Incense

by Bart Arondson

submit your photo


Hall of Fame
View past winners from this year

Please participate in Meta
and help us grow.

Take the 2-minute tour ×
Photography Stack Exchange is a question and answer site for professional, enthusiast and amateur photographers. It's 100% free, no registration required.

With two sources of light:

  • an incandescent light approximate color temperature of 3000 K,
  • sun with an approximate color temperature of 6000 K. W

Which source produces warmer tones?

Consider taking a properly-exposed photograph of a white sheet of paper in each of these two lighting situations with your camera set at a white balance of 4500 K; in which photo would the white sheet of paper appear warmer?

share|improve this question

3 Answers 3

Here is where some people get color temperature and thermal temperature confused. If the camera is set at 4500K, the picture taken with the 3000K incandescent light will be warmer. That is, it will be more on the orange/yellow end of the spectrum. The picture taken with the 6000K light source will be cooler, or more towards the blue end of the spectrum. Lower color temperature light sources produce light on the warm end of the spectrum. Higher color temperature light sources produce light on the cool end. From warm to cool the visible color spectrum runs red->orange->yellow->green->blue->indigo->violet.

Even though a blue flame is generally hotter than an orange one (it really depends on the chemical composition of the burning material and the oxidizer), we generally associate orange with heat and blue with cooler things like water. It gets even more confusing for some people because when you are editing RAW files and you change the color temperature value from 3000K to 6000K the picture gets more orange and less blue. This is because in the first case when the convertor is told the light source is 3000K it boosts the blue values to compensate for the orange light you told the convertor was illuminating the scene. When the color temperature is set for 6000K it will boost the orange/red end of the spectrum to compensate for the bluer light that illuminated the scene.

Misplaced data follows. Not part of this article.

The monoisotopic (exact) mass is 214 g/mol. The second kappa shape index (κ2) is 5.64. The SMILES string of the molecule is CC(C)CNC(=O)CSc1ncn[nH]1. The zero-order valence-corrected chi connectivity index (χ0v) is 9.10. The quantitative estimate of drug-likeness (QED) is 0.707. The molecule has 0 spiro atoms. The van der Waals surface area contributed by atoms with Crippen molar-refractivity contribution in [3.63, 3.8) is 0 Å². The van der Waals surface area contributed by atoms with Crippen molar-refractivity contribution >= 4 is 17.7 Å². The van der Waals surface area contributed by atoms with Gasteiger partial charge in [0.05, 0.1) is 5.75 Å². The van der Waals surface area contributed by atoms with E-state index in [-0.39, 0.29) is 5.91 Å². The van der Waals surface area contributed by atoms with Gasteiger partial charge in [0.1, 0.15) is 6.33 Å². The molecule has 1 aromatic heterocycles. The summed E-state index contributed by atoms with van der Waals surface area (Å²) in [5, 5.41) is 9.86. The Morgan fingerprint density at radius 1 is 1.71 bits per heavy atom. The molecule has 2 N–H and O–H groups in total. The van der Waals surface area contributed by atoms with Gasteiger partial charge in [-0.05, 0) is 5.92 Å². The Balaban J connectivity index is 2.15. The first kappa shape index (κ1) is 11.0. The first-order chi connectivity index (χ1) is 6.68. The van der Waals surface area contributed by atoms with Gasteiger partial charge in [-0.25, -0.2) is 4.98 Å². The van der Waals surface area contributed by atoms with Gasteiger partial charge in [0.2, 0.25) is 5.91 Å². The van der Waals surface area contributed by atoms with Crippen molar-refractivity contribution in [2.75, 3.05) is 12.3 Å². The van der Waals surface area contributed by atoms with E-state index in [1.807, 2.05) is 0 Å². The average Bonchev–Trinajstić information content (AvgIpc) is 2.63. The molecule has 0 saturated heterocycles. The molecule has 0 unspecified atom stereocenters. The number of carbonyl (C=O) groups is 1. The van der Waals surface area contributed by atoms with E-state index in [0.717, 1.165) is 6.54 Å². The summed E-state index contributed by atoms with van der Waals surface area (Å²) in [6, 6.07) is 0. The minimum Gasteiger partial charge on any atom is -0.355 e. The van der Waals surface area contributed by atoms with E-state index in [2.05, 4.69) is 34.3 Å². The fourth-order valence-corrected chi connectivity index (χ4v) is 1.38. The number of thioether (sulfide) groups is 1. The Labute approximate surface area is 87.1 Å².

share|improve this answer

By convention, yellow-red colors (like the flames of a fire) are considered warm, and blue-green colors (like light from an overcast sky) are considered cool. Confusingly, higher Kelvin temperatures (3600–5500 K) are what we consider cool and lower color temperatures (2700–3000 K) are considered warm. Cool light is preferred for visual tasks because it produces higher contrast than warm light. Warm light is preferred for living spaces because it is more flattering to skin tones and clothing. A color temperature of 2700–3600 K is generally recommended for most indoor general and task lighting applications. Color Temperature is not an indicator of lamp heat.

share|improve this answer

Photographers use the terms "warm" and "cool" in exactly the opposite way physicists use the term.

Physicists are referring to thermal energy (specifically, the spectral emission of a black-body radiator) at some particular Kelvin, while photographers are talking about the yellowness or blueness of the light imparting a "fireside warmth" or "arctic glacier chill" feel to an image.

To answer your questions:

1) The incandescent light produces warmer (feeling) tones.

2) With the camera set to any specific setting (including 4500K), a white sheet of paper will be rendered warmer (feeling) when exposed under incandescent light relative to daylight.

share|improve this answer
    
Yet even in physics the hottest stars are blue and the coolest ones are red... and with thermal energy a blue flame is generally much hotter than an orange one. –  Michael Clark Apr 28 '13 at 4:33
    
Michael, correct, physicists use the term in the opposite way that photographers use it. I thought that was clear from my answer? If not, I'm open to suggestions on how to make it clearer. –  bRad Gibson Apr 28 '13 at 12:55
    
Just pointing out that blue is usually indicative of a higher temperature than orange to a physicist as well as to a photographer. –  Michael Clark Apr 28 '13 at 13:01
    
To a physicist, blue is warmer than orange. To a photographer, orange is warmer than blue (the opposite). –  bRad Gibson Apr 28 '13 at 13:09
    
But blue is a higher temperature than orange to both a physicist and a photographer. –  Michael Clark Apr 28 '13 at 13:44

Your Answer

 
discard

By posting your answer, you agree to the privacy policy and terms of service.

Not the answer you're looking for? Browse other questions tagged or ask your own question.